Balancing Act (Part 3)

So what are the risks?

What can go wrong in the global capital markets when we have Chinese surpluses funding US deficits?

One risk is in the transition. China, India, Indonesia and Brazil have immense infrastructure needs. These four countries comprise over 40% of the world’s population but account for less than 15% of the global economy. If they invest some of their surplus into their own infrastructure, it could pay off handsomely through higher productivity.

But shifting surpluses from foreign to domestic investment is hazardous. It could evoke the bad old days of crony capitalism and political pay-offs, where corruption and incompetence become national liabilities. This was a major cause of the Asian Contagion in the late ‘90s. We don’t want to go back there again.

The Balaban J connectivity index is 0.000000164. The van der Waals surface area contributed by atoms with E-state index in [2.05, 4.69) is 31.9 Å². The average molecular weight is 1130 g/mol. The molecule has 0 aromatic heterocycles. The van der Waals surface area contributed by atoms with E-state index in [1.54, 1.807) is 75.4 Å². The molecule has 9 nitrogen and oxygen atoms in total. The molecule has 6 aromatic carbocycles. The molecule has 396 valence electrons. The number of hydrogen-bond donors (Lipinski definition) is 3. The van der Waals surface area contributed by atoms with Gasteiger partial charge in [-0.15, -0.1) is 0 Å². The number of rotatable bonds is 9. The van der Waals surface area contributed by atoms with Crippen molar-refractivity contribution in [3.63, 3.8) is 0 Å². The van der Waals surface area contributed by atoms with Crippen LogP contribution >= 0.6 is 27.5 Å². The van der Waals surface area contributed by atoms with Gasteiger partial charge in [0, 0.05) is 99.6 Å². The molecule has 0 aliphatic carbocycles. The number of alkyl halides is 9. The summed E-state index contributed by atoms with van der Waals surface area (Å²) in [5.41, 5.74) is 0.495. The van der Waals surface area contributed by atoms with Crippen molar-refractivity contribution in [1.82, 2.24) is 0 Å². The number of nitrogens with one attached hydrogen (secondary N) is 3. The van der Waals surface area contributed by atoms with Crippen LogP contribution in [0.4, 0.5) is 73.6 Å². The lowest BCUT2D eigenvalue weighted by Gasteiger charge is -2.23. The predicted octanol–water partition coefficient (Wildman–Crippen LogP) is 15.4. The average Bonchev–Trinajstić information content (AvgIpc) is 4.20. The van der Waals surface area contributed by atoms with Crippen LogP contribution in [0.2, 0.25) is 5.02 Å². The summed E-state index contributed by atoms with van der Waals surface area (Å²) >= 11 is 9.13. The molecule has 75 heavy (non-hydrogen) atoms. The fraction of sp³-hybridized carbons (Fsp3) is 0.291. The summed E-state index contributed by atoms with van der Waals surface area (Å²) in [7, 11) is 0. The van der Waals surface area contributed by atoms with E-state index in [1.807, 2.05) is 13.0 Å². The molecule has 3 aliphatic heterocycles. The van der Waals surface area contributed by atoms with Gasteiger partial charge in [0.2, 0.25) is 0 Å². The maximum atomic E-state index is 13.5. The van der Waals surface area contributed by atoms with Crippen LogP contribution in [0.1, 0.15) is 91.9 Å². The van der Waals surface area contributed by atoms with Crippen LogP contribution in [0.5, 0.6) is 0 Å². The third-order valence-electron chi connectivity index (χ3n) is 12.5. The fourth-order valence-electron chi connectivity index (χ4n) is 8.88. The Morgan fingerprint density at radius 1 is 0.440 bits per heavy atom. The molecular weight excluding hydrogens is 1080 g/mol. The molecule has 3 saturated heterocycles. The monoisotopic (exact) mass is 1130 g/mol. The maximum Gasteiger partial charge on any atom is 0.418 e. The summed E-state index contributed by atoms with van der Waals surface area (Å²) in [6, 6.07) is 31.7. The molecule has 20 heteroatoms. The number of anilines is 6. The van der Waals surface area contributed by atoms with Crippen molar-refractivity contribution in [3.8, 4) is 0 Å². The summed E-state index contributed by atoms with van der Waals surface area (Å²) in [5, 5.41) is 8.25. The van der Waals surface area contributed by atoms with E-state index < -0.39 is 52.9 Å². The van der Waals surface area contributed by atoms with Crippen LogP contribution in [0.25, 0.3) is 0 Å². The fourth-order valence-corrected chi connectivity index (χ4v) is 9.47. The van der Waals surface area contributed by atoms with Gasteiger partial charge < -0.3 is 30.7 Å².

Also, investing external surpluses at home can put upward pressure on the currency, which could threaten a nation’s exports. The key is moving gradually–but even minor shifts can cause major disruptions when you have $2 trillion to invest.

Finally, cultural issues can make it difficult to shift spending back home. Most developing nations have a culture of saving: when there is no social safety net you tend to keep cash in reserve. Spending down these reserves goes against the grain.

But in the end, the surplus countries need to spend. Either that, or force the deficit countries to deflate.

Douglas R. Tengdin, CFA
Chief Investment Officer
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